Thursday, February 15, 2007

Garden at Cambria 2

I decided I liked the smaller 9"x12" Garden at Cambria painting so much that I decided to do a larger version of that painting on 18"x24" sized canvas. Most of my work is smaller 12"x16 and under paintings so this is a nice change going largest painting yet.

I also snapped a few pics of the progress on this one. To check my memory, and for fun, I decided to move the smaller painting inside the house and not use it for reference in doing the larger painting. I painted the larger version using only my original reference photo like on the first version. My results were pretty dang close to the smaller painting.

Here you see the start of the first then the added houses. After that I used a thinned paint and, using a paper towel, simply rubbed in the dark blocked in areas of foliage. Some for the dark shadows and some just for an underpaint of foliage where the leaves would be painted in as just mid and highlighted values. I never actually paint "leaves"...they are just suggested masses of paint. These rubbed in areas of paint are a mix of the color of paint you want to use and then dipping a paper towel into turpentine, dipping that into the paint mixture and rubbing away. The nice thing about this method to get these areas done first is that the turpentine causes the paint to set up to a tacky finish in just a few minutes when the turpentine dries. This allows you to paint your mid and highlights right after it dries. I move to other areas to give it some added drying time and then go back to these areas. Looks horrible but it works.

Here you can see the added foliage being painted in over the rubbed in areas. I'm a lefty so I tend to paint from right to left across the canvas. Being a large canvas and using small Flats this process took a few hours.....

Here you see most of the foliage added. I've layed in the cool whites of the fence. This is just Ultramarine Blue added to Titanium White. To the left I increased the blue to darken the fence in the corner of the painting. I thought the fence posts were too narrow so I widened them right after this photo was taken....made a big difference. My perspective was thrown a bit working on the larger canvas. I'll add the white highlights of the fence next which will finish forming the fence....

Finally, the finished painting after lots of tweaking here and there. Overall, a close resemblance to the first smaller painting but some noticable differences. I'll try and get the gallery I'm in to take this piece and use the smaller piece for showing at local Artist Guild shows.

Monday, February 12, 2007

Solvang Nocturne 1

Nocturnes.....the first one I ever saw was one painted by Whistler...famed artist who painted what is commonly known as "Whistlers Mother" but is really titled "Arrangment in Grey and Black No.1". Whistler did many nocturnes. I've seen many nocturnes painted by artists I know and it also added to my desire to try a nocturne. Nocturnes are not easy and this is my attempt to do one that wasn't totally terrible. I'll do a simpler one next time.

This is actually a scene outside of where I live looking towards the neighbors house next door on a hill. It was a challenge to do and worth the effort for the lessons I learned while doing it. If I painted nocturnes for the next year I'd get much better at them....or I'd cut my ear off.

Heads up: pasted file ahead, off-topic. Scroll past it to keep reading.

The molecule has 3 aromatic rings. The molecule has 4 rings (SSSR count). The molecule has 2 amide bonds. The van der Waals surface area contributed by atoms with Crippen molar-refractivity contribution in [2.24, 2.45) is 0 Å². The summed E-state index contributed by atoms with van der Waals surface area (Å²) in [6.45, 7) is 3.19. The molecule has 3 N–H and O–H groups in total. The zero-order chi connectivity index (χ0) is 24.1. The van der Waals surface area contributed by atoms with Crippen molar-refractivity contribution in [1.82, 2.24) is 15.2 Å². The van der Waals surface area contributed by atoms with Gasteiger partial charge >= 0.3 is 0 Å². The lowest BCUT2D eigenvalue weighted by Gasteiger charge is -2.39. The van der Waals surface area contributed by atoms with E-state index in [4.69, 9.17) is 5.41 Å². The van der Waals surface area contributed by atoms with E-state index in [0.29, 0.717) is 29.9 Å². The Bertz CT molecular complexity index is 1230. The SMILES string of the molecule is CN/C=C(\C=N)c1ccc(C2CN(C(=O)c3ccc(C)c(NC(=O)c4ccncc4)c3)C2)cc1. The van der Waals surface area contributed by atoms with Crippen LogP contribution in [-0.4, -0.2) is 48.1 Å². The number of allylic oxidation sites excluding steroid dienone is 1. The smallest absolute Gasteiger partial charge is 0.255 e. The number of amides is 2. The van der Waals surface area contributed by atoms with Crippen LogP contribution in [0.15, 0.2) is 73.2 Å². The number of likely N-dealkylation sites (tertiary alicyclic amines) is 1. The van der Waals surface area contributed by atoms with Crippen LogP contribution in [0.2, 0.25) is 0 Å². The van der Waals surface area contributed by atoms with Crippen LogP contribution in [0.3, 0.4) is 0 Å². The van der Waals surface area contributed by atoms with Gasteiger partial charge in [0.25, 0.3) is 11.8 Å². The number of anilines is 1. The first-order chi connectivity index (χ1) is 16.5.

Garden at Cambria

I visited the town of Cambria last year and naturally took a lot of pictures for futre reference material. I think as much as Plein Air painters love to visit locations and immediately capture the scenes on canvas I love capturing images on film just as much. Sometimes snapping the shutter as fast as possible out the car window and sometimes framing a scene as you would to compose a painting. Both methods have resulted in some great paintings. As much as I know good planning pays off sometimes the best things in life are purely accidental as well as a gift. The trick is being able to remember to just see them when they present themselves.

This little garden in the backyard of one of the shops there had all the charm in the world and reminded me of my Grandma who loved to grow things in her backyard...and front yard as well. I've painted 2 paintings now as a result of my Grandma. This is the legacy you leave behind if you are a truly a good person in life, wonderful memories for those left behind. Some of those memories inspired me to paint this scene.

"Garden at Cambria"

12"x16" Oil on Ray Mar panel

The fence was painted in 2 parts. First, the fence posts were painted in a cooler shadowed blue darkening the mixture where the shadowed part would be and done without sketching it in.

After that the highlights were put in and then the foreground flowers were added.

That's what I love about painting. The fence really looks more than it is but it is really just some dark blue paint and then some added white trim on one side...a few strokes and you end up with what looks like a picket fence on a sunny day. Too cool!


I do have a love of fishing boats. So much so that I orginally began to paint as a means to see my drawings of boats become painted boats. These are two of my first completed boat paintings from that quest.
This first one if titled "Eureka Boatyard" and comes from a photo I snapped while stopping for an hour in Eureka, California at the harbor.

"Eureka Boatyard"

12"x16" Oil on Ray Mar panel

The second image is one done of some boats moored in the main channel up in Morro Bay. Behind them is the sandbar that forms the harbor there. I'll do more boats in the future so I can really do them well one day. I like both of these paintings and consider them a great start. Painting landscapes has taught me many lessons in learning to paint and payed off well in creating these two paintings.

"Channel Mooring"

5"x7" Oil on Masonite panel